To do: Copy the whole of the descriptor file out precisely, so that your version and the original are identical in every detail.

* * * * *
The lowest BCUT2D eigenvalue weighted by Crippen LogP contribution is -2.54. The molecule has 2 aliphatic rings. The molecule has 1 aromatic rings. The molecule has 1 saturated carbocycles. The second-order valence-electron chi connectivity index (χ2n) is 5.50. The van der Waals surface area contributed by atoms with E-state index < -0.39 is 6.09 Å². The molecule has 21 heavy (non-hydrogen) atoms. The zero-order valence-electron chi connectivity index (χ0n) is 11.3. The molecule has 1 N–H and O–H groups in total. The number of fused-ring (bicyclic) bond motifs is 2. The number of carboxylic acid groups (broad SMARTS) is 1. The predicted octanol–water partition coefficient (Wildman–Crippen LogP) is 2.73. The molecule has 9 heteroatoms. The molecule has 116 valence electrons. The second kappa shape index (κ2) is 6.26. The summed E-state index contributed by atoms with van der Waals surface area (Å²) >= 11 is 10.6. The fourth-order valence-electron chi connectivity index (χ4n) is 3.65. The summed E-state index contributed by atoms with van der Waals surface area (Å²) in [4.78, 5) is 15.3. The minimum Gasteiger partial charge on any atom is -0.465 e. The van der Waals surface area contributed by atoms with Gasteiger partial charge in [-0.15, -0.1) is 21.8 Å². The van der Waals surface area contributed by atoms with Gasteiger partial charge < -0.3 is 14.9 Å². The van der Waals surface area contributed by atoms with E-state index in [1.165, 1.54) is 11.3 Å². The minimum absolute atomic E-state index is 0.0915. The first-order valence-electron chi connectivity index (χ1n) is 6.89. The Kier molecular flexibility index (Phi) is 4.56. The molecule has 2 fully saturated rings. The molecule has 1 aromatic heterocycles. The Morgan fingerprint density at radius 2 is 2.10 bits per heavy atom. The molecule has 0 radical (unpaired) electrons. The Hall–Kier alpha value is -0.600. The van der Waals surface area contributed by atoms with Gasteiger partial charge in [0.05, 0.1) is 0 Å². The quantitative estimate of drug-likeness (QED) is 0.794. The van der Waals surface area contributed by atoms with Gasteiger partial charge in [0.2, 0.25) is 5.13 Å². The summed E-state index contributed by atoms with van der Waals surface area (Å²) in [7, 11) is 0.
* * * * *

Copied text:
The lowest BCUT2D eigenvalue weighted by Crippen LogP contribution is -2.54. The molecule has 2 aliphatic rings. The molecule has 1 aromatic rings. The molecule has 1 saturated carbocycles. The second-order valence-electron chi connectivity index (χ2n) is 5.50. The van der Waals surface area contributed by atoms with E-state index < -0.39 is 6.09 Å². The molecule has 21 heavy (non-hydrogen) atoms. The zero-order valence-electron chi connectivity index (χ0n) is 11.3. The molecule has 1 N–H and O–H groups in total. The number of fused-ring (bicyclic) bond motifs is 2. The number of carboxylic acid groups (broad SMARTS) is 1. The predicted octanol–water partition coefficient (Wildman–Crippen LogP) is 2.73. The molecule has 9 heteroatoms. The molecule has 116 valence electrons. The second kappa shape index (κ2) is 6.26. The summed E-state index contributed by atoms with van der Waals surface area (Å²) >= 11 is 10.6. The fourth-order valence-electron chi connectivity index (χ4n) is 3.65. The summed E-state index contributed by atoms with van der Waals surface area (Å²) in [4.78, 5) is 15.3. The minimum Gasteiger partial charge on any atom is -0.465 e. The van der Waals surface area contributed by atoms with Gasteiger partial charge in [-0.15, -0.1) is 21.8 Å². The van der Waals surface area contributed by atoms with Gasteiger partial charge < -0.3 is 14.9 Å². The van der Waals surface area contributed by atoms with E-state index in [1.165, 1.54) is 11.3 Å². The minimum absolute atomic E-state index is 0.0915. The first-order valence-electron chi connectivity index (χ1n) is 6.89. The Kier molecular flexibility index (Phi) is 4.56. The molecule has 2 fully saturated rings. The molecule has 1 aromatic heterocycles. The Morgan fingerprint density at radius 2 is 2.10 bits per heavy atom. The molecule has 0 radical (unpaired) electrons. The Hall–Kier alpha value is -0.600. The van der Waals surface area contributed by atoms with Gasteiger partial charge in [0.05, 0.1) is 0 Å². The quantitative estimate of drug-likeness (QED) is 0.794. The van der Waals surface area contributed by atoms with Gasteiger partial charge in [0.2, 0.25) is 5.13 Å². The summed E-state index contributed by atoms with van der Waals surface area (Å²) in [7, 11) is 0.